Married Life
At age 23, great grandmother got married to Bouwe Jurrie Lubbers (1902-1968). They had one son, Herman Hendrik Lubbers (my grandfather, or as I call him, Opa) who was born on June 27 in 1934 in Emmen.

Great Grandmother with My Opa

After they got married, great grandfather took a job as finance department of the city of Emmen and eventually he would become the treasurer of Emmen. In those days it was not allowed for a woman to have a job when her husband was working at the local government, so they sold the hat store. You can see some historical pictures of their hat shop (The Iron Cap) on the Historic Emmen website.

Over the years, however, great grandmother had made some good connections with a big shop in the city of Groningen (about 60 km from Emmen). She would go there and buy all kind of fabrics for clothes and she would sell the fabric to her friends in Emmen.

To go to Groningen, great grandmother would not take the bicycle. Instead, she took the bus. Most of the time there were a lot of passengers and there was a long line at the bus stop. Over time, great grandmother became good friends with the bus drivers and sometimes, even though great grandmother stood in the middle of a long line, a bus driver would come to a full stop right in front of her so she could get in first.

Because great grandfather’s job included control of the “entertainment” (cinemas, theater, and so on) taxes for Emmen and the surrounding area, great grandmother and opa would often be able to get into shows and movies for free.

World War II
In 1940, the Nazis invaded Holland and after they bombed Rotterdam for a few days, the Dutch surrendered. The Nazis set up administrative offices in a lot of towns, including Emmen. Living in the rural countryside in the north east of Holland, life was slightly better than for the people in the cities in the west. Over time, the Nazis became more and more oppressive. They started their systematic killing of all Jewish people, by sending Jewish people to concentration camps. One of these camps was located in Drenthe (Westerbork).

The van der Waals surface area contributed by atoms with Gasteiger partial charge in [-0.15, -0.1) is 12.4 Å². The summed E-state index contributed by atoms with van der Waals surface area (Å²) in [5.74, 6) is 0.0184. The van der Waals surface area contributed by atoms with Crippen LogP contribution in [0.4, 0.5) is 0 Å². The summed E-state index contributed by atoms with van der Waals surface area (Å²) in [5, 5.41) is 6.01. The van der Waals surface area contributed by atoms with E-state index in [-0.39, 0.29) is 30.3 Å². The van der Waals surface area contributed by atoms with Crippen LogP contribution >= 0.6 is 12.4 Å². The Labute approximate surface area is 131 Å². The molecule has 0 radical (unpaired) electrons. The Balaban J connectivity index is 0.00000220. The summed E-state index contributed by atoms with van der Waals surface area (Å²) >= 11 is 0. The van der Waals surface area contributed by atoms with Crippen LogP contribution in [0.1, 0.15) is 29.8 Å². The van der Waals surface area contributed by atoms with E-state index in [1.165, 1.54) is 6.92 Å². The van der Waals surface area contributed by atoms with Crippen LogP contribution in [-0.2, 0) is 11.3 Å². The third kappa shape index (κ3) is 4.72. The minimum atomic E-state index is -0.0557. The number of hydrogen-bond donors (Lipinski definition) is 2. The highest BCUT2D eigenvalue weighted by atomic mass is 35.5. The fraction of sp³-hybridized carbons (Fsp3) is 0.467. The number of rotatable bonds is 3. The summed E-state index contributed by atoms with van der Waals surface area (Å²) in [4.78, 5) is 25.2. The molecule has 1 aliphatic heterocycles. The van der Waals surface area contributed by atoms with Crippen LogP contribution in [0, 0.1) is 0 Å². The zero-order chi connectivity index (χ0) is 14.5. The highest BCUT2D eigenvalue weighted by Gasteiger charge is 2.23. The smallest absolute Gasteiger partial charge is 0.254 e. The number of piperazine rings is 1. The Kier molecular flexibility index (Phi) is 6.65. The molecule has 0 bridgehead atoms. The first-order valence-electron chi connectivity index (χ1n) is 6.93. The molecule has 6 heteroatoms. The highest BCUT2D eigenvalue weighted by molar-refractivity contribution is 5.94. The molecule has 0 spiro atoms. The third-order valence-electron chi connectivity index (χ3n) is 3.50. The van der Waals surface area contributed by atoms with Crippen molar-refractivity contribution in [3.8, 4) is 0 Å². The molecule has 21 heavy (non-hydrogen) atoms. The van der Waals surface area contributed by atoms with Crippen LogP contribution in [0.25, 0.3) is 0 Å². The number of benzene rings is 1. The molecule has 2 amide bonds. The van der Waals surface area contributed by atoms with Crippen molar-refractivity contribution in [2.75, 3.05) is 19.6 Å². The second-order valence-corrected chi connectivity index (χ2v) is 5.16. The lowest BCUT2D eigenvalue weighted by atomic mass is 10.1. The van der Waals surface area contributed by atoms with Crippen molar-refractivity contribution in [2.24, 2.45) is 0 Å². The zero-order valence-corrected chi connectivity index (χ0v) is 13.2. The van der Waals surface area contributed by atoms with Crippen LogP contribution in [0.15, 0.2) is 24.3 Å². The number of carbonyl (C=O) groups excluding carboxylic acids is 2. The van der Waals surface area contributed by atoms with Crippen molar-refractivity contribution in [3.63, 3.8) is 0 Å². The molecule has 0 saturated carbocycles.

A lot of families in the countryside offered housing for kids from the cities and through this program, my grandmother—oma—came to live with a family that was close friends with great grandmother and great grandfather—this is basically how my opa and oma first met.
The Nazis were after a lot of people, but two groups in particular stood out: Jews and Resistance fighters. In all of Holland, and also in Drenthe, the resistance was an underground group of people that would free prisoners (from the Nazis) and try to derail the Nazi plans in general, by blowing up train tracks and creating false papers for Jewish people. Some of the resistance fighters had a price on their heads. In Drenthe, the main resistance group was called Knokploeg Drenthe (Fight-Team Drenthe).

At the same time, not all the Dutch people were fighting the Nazis. A group of people called the NSB (Nationaal-Socialistische Beweging)—a fascist political movement in the Netherlands—supplied the Nazis with information against their fellow Dutchmen. In other words, they ratted out their countrymen by spying on them and informing the Nazis if they saw somebody do something that the Nazis had ordered the Dutch not to do (for example, hiding Jewish people to save them from deportation)

Great grandmother and great grandfather did what they felt was the right thing to do and they provided shelter for a lot of Jewish people and resistance fighters (specifically the ones from Knokploeg Drenthe). They did this without question, yet risking their own lives. Some of the most prominent figures of the resistance were placed in their care as they moved from one house to another trying to escape the Nazis and the NSB tipsters. Hiding people was a very risky business. If the Nazis found out, the people sheltering the Jews could be sent to a camp or be shot to “set an example.”

Because food was heavily rationed, it was very hard to get enough food to feed the people that great grandmother and great grandfather were hiding in the attic. Therefore, great grandmother would bike all around Emmen to go to farms to pick up food and milk. She had to routinely stop at German road blocks and explain what she was doing with all the food she was carrying, but she always came up with an excuse and she would alternate where she was going to avoid suspicion. Above all, they would keep their resistance support efforts completely secret. To avoid nosy NSBers finding, they did not tell anybody. Even my grandfather—opa—who was only 10 at the time, did not know much.